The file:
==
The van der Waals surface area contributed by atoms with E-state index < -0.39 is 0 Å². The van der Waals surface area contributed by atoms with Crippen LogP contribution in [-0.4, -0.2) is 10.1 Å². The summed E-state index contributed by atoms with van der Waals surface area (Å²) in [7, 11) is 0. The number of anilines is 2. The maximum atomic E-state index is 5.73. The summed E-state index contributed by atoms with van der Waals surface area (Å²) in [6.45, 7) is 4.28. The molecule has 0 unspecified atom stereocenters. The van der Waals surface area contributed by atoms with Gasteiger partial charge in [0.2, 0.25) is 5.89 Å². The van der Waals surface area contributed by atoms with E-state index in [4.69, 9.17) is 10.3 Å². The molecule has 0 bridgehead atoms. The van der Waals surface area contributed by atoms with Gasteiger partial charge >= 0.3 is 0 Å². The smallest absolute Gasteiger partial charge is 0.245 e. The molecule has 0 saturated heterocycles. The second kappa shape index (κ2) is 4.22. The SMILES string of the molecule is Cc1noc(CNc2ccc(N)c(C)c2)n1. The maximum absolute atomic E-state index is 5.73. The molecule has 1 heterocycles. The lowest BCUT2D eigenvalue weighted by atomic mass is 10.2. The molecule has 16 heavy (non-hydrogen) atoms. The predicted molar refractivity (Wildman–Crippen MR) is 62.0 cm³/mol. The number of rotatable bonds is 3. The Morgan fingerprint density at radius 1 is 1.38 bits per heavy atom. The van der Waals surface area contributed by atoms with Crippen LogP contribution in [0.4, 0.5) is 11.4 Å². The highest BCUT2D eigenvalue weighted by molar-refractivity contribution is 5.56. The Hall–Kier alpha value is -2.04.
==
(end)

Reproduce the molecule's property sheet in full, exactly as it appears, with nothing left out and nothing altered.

The van der Waals surface area contributed by atoms with E-state index < -0.39 is 0 Å². The van der Waals surface area contributed by atoms with Crippen LogP contribution in [-0.4, -0.2) is 10.1 Å². The summed E-state index contributed by atoms with van der Waals surface area (Å²) in [7, 11) is 0. The number of anilines is 2. The maximum atomic E-state index is 5.73. The summed E-state index contributed by atoms with van der Waals surface area (Å²) in [6.45, 7) is 4.28. The molecule has 0 unspecified atom stereocenters. The van der Waals surface area contributed by atoms with Gasteiger partial charge in [0.2, 0.25) is 5.89 Å². The van der Waals surface area contributed by atoms with E-state index in [4.69, 9.17) is 10.3 Å². The molecule has 0 bridgehead atoms. The van der Waals surface area contributed by atoms with Gasteiger partial charge >= 0.3 is 0 Å². The smallest absolute Gasteiger partial charge is 0.245 e. The molecule has 0 saturated heterocycles. The second kappa shape index (κ2) is 4.22. The SMILES string of the molecule is Cc1noc(CNc2ccc(N)c(C)c2)n1. The maximum absolute atomic E-state index is 5.73. The molecule has 1 heterocycles. The lowest BCUT2D eigenvalue weighted by atomic mass is 10.2. The molecule has 16 heavy (non-hydrogen) atoms. The predicted molar refractivity (Wildman–Crippen MR) is 62.0 cm³/mol. The number of rotatable bonds is 3. The Morgan fingerprint density at radius 1 is 1.38 bits per heavy atom. The van der Waals surface area contributed by atoms with Crippen LogP contribution in [0.4, 0.5) is 11.4 Å². The highest BCUT2D eigenvalue weighted by molar-refractivity contribution is 5.56. The Hall–Kier alpha value is -2.04.